There has been no further firing heard at railroad station. Every moment admits of Vandever's nearer approach, near the enemy's rear, and our troops are behaving well.
SAML. R. CURTIS.]
[DEPARTMENT OF THE MISSOURI,]
April 26, 1863.
H. W. HALLECK,
General-in-Chief, Washington, D. C.:
Another dispatch from Cape Girardeau to General Davidson, just received, asks the whereabouts of General Vandever, preparatory to a sortie. The repulse of rebels seems complete, as there is no new attack. Our long-range guns made great havoc in the rebel lines. Our loss is only 20 killed and wounded. The enemy may take advantage of the darkness to retreat before Vandever's cavalry arrives. So far we claim a decided victory.
[SAML. R. CURTIS,]
Washington, April 26, 1863. - 11 a.m.
Major-General CURTIS, Saint Louis, Mo.:
No troops from other departments can be sent. You are stronger, in proportion to the enemy, than any other general in the field. You keep your forces too much scattered. Concentrate them upon the enemy, and you will have nothing to fear.
H. W. HALLECK,.
SAINT LOUIS, MO., April 26, 1863
Information just received from Pilot Knob that 300 rebels crossed the Iron Mountain Railroad last night, moving toward the Pacific Railroad. I will look out from here to Franklin. Can your troops, general, look out from Rolla to Franklin? I am pushed for men for the ordinary detail of the prison guards.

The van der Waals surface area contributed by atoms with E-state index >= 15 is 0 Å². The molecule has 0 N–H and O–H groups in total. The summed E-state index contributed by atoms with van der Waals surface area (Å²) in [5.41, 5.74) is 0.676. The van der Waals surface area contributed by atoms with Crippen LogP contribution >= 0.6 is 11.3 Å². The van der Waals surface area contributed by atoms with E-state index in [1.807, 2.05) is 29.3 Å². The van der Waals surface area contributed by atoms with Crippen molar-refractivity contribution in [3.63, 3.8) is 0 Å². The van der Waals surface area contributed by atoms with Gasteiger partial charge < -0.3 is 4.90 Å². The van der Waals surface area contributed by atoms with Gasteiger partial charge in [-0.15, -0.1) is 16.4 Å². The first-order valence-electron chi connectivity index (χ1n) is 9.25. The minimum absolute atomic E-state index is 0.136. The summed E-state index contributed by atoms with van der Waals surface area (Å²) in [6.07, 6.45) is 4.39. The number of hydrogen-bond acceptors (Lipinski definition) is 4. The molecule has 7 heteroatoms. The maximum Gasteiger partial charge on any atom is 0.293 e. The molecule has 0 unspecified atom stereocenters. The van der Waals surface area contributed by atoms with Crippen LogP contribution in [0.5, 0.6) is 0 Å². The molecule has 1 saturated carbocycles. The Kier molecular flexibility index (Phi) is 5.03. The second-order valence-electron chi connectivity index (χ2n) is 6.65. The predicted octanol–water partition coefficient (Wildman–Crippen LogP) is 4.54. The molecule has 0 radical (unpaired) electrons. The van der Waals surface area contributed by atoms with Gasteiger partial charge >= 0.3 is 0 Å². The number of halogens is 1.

J. W. DAVIDSON.
SAINT LOUIS, MO., April 26, 1863.
Major WILLIAM HYDE CLARK:
Arrived here at 4 o'clock. Send order to General Orme to start out two detachments of cavalry, 50 men each, to scour the country south of the railroad. Have them go at once. Marmaduke has attacked McNeil at Cape Girardeau; fighting going on to-day. Vandever is moving up rapidly to attack Marmaduke in the rear. I instruct Orme to keep his men on the alert.
F. J. HERRON,
(Sent by Major Clark to General Orme, same date.)